Most Baby Boomers are aware that sleep is important for health, but a new study has found that sleeping less than seven hours a night could put people at risk of experiencing cardiovascular disease-related events, such as stroke or a heart attack.
The study, published in the journal Experimental Physiology, is the first to explore the impact of insufficient sleep to changes in the blood levels of microRNA (miRNA), small molecules that play a kew role in vascular health.
“They are like cellular brakes, so if beneficial microRNAs are lacking that can have a big impact on the health of the cell,” senior author Christopher DeSouz, said.
For the study, researchers took blood samples from 24 healthy men and women, aged 44 to 62. The team found that participants who slept for less than seven hours a night had 40 to 60 percent lower circulating levels of three key miRNAs (miR-125A, miR-126, and miR-146a) than those who slept enough.
In this case, they found people with insufficient microRNAs might be at a higher risk of experiencing a host of vascular problems, including inflammation, as well as a higher risk of experiencing cardiovascular disease and related events such as a stroke or a heart attack.
“Why seven or eight hours seems to be the magic number is unclear,” he said. “However, it is plausible that people need at least 7 hours of sleep per night to maintain levels of important physiological regulators, such as microRNAs.
“Don’t underestimate the importance of a good night’s sleep.”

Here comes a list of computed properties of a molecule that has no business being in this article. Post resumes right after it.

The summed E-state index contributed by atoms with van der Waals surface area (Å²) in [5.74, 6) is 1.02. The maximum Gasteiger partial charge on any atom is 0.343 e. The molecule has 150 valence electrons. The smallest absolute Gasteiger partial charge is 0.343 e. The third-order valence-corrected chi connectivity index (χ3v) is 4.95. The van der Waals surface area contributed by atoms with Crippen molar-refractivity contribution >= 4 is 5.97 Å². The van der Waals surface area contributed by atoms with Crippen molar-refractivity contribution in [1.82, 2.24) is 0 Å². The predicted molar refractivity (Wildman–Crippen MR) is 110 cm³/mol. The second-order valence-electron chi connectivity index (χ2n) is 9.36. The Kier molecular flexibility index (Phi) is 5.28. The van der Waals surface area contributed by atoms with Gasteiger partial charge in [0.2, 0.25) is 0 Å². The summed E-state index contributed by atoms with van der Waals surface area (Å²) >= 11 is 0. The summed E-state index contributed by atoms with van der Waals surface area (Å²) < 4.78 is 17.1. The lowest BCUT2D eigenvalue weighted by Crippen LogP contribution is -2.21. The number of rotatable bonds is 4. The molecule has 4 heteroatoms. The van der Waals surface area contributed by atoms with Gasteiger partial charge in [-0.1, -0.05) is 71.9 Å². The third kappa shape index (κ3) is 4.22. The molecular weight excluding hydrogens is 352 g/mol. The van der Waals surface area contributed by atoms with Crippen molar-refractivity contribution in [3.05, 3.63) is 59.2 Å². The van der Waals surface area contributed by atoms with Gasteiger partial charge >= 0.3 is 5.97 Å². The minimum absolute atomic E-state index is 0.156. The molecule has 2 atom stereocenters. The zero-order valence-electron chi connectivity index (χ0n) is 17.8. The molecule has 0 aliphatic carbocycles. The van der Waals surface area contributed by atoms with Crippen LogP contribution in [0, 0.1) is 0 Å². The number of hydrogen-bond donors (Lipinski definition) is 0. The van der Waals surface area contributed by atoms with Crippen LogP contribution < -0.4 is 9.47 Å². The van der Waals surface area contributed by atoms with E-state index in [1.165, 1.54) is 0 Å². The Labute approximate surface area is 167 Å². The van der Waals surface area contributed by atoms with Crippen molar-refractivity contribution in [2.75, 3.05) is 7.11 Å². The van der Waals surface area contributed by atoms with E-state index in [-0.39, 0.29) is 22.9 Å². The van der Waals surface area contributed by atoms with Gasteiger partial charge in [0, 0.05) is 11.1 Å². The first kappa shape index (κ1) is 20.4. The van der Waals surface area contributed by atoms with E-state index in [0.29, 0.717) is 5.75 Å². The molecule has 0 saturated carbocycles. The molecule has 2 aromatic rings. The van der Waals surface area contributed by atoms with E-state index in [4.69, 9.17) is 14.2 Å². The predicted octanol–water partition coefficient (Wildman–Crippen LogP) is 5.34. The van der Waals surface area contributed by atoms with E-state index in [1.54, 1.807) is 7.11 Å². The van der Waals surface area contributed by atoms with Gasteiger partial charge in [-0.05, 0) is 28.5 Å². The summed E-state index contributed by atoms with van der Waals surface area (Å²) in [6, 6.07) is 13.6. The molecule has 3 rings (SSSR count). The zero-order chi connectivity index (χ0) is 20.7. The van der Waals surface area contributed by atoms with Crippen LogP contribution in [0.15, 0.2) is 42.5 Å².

DeSouz added research is now underway in to determine whether restoring healthy sleep habits can restore healthy levels of microRNAs.
Meanwhile, it comes after a previous study from the US has led researchers to draw a link between sleep deprivation and the development of Alzheimer’s disease.
The research, published in the PNAS Journal, claimed that people who suffer from insomnia or struggle to get a good night’s sleep could unintentionally be increasing their risk of Alzheimer’s disease. The study said that sleep deprivation can increase levels of beta-amyloid in the human brain, something that is commonly associated as a risk factor of Alzheimer’s disease.
It found that just one night of little or no sleep dramatically increases the levels of this dangerous protein, leading researchers to conclude that a lack of proper rest or sleep makes it harder for the body to flush the body of dangerous toxins.
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